Eleanor is the new girl in town, and with her chaotic family life, her mismatched clothes and unruly red hair, she couldn’t stick out more if she tried.
Park is the boy at the back of the bus. Black T-shirts, headphones, head in a book – he thinks he’s made himself invisible. But not to Eleanor… never to Eleanor.
Slowly, steadily, through late-night conversations and an ever-growing stack of mix tapes, Eleanor and Park fall for each other. They fall in love the way you do the first time, when you’re young, and you feel as if you have nothing and everything to lose.
I’ve wanted to read a Rainbow Rowell book for a long time but it was Book Club that gave me the kick in the pants to actually read Eleanor & Park. As a regular black sheep in the Loved Books List, I was a little worried that I wouldn’t enjoy it as much as so many other people have.
I thought Eleanor & Park would be a cute, sweet YA romance. What it actually is, is a rather dark, and at times almost depressing, story that is ultimately quite uplifting.
I loved Eleanor – I found her so easy to sympathise with, and I loved seeing her grow as a person despite a pretty terrible home life. The growth of both characters, as well as their relationship stopped the story from being all doom and gloom – watching them come together gradually was another point that really hooked me. It was so awkward and yet so perfect. And I loved Park’s mother – I just wish she had had a bit more page time as I found her background so fascinating.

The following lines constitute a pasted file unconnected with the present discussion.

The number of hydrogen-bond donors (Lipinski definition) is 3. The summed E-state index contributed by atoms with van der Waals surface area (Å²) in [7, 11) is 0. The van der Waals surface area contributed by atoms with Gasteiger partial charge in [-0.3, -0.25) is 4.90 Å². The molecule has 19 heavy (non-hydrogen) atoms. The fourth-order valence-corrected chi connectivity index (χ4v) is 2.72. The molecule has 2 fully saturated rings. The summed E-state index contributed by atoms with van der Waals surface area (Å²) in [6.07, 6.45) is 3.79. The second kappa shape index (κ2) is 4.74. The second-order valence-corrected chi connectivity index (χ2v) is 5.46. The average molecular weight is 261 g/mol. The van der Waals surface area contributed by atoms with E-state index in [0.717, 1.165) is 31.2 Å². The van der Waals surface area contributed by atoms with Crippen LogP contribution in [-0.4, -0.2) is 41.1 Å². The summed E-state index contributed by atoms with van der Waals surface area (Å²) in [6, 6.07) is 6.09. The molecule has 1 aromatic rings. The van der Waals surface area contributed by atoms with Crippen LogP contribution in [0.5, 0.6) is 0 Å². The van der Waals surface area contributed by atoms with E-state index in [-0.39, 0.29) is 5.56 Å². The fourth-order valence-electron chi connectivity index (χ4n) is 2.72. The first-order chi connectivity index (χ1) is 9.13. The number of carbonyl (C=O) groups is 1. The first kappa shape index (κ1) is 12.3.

Although it’s definitely not insta-love, at times the romance was a little too over-the-top for me – I could see why Eleanor and Park became so infatuated with each other because of their individual problems, and focusing on something good rather than something painful, but it times it distracted me further away from the issues than I wanted to be.
And 80’s pop culture references? SO MY THING. To me they are so appealing because I do remember the later part of the 80’s, but at times they felt a little forced, and at other times I actually felt a little confused because I actually forgot the time period. Which in a strange way is perhaps a testament to the strength of the plot because normally I’d be completely aware and analysing those references to make sure they were correct.
Overall, I enjoyed Eleanor & Park, and I’m not black sheeping it – it wasn’t the perfect book for my tastes, but I can fully appreciate why it would appeal to other readers, and I did really enjoy it. Definitely not my last Rainbow Rowell book!